Third, despite increased government hiring in wealth-consuming jobs, total employment, and especially private, wealth-creating employment, continues to fall. [v] Those jobs are moving abroad. Last year, the U.S. witnessed the steepest drop in demand for H1B visas in recent history. [vi] This indicates that America is losing its appeal as the place for the world's enterprising young minds to strike it rich.

Fourth, the Dow has risen at a historically fast rate over the past nine months, while volume has thinned. [vii] In other words, the rally is being pushed by speculative traders, not long-term investors. It is, therefore, highly vulnerable to collapse.

Finally, political uncertainty, rising unemployment, and an outlook for increased taxes are destroying any looming consumer confidence. Fourth-quarter GDP grew an annualized 5.7 percent on inventory restocking, but no one is in the mood to spend. [viii] Consequently, those stockpiles will drag on GDP growth for several quarters.

With this somber picture at home, it was not naïve to have hoped the President would shift to a common sense agenda in the State of the Union. Unfortunately, this Administration may not have the fortitude to implement an austerity program. One way or another, the U.S. is going to have to face the economic reality; the longer we wait, the bigger head-start we give to our competitors in the developing world.


[i] 2009/02/08. "Two S&P 500 Charts: Rolling 10-Year Returns, Inflation Adjusted Performance". J.D. Steinhilber @ Seeking Alpha.
[ii] 1999/01/01-2009/01/01. MSCI Barra. []
[iii] 2010/02/04.  U.S. Dollar Inflation Calculator. []
[iv] 2009/11. Summary data tables. OECD Economic Outlook No. 86.
[v] 2010/02/04. "Service Sector Remains in a Rut, While Job Losses Slow" by Sara Murray and Kathleen Madigan. Wall Street Journal.
[vi] 2009/05/09. "Demand Down for Foreign Worker Visas". CNN Money.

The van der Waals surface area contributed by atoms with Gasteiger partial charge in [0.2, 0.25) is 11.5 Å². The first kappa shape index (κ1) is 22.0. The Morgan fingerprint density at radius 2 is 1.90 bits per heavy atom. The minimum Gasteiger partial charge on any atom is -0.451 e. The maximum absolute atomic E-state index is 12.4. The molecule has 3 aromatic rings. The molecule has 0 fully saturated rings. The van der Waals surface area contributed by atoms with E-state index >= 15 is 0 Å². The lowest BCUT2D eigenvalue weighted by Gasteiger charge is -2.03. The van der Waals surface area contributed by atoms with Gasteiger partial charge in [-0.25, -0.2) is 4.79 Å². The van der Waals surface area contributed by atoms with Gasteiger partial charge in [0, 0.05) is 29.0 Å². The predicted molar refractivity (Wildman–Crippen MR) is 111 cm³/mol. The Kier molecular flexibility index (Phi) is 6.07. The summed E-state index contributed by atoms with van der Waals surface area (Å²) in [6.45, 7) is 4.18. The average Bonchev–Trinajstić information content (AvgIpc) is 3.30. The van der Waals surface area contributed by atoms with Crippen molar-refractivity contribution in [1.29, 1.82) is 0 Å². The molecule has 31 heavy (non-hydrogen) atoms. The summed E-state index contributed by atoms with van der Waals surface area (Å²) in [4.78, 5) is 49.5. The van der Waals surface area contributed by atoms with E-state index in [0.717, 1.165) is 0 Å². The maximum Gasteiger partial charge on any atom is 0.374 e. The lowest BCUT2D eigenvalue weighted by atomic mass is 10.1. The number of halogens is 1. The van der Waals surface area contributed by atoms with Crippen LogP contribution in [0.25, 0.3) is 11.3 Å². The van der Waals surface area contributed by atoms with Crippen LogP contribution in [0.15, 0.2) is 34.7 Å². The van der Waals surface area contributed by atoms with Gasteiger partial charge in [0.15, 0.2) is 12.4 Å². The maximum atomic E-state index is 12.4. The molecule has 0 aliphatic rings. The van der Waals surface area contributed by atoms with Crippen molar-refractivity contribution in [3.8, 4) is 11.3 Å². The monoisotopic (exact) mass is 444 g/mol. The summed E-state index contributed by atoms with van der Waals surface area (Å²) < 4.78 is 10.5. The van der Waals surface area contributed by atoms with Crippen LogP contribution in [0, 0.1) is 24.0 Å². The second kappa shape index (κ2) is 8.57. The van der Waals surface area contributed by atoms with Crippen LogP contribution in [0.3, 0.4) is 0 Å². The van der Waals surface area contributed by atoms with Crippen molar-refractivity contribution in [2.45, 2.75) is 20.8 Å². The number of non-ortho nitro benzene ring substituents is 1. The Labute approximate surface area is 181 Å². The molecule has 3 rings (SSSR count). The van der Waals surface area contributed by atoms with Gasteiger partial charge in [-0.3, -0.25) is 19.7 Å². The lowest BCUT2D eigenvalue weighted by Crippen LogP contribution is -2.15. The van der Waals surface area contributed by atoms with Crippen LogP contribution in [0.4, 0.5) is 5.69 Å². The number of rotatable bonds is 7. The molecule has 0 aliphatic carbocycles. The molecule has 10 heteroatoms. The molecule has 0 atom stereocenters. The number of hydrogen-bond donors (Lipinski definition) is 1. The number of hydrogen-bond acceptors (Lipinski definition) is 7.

[vii] 2009/02/04 - 2010/02/04. Symbol Lookup: ^DJI. Yahoo! Finance.
[viii] 2010/02/01. "Sickly Recovery" by Martin Hutchinson. Business Standard.


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John Browne

Author: John Browne

John Browne, Senior Market Strategist
Euro Pacific Capital, Inc.

John Browne

John Browne is the Senior Economic Consultant for Euro Pacific Capital, Inc. Mr. Brown is a distinguished former member of Britain's Parliament who served on the Treasury Select Committee, as Chairman of the Conservative Small Business Committee, and as a close associate of then-Prime Minister Margaret Thatcher. Among his many notable assignments, John served as a principal advisor to Mrs. Thatcher's government on issues related to the Soviet Union, and was the first to convince Thatcher of the growing stature of then Agriculture Minister Mikhail Gorbachev. As a partial result of Brown's advocacy, Thatcher famously pronounced that Gorbachev was a man the West "could do business with." A graduate of the Royal Military Academy Sandhurst, Britain's version of West Point and retired British army major, John served as a pilot, parachutist, and communications specialist in the elite Grenadiers of the Royal Guard.

In addition to careers in British politics and the military, John has a significant background, spanning some 37 years, in finance and business. After graduating from the Harvard Business School, John joined the New York firm of Morgan Stanley & Co as an investment banker. He has also worked with such firms as Barclays Bank and Citigroup. During his career he has served on the boards of numerous banks and international corporations, with a special interest in venture capital. He is a frequent guest on CNBC's Kudlow & Co. and the former editor of NewsMax Media's Financial Intelligence Report and He holds FINRA series 7 & 63 licenses.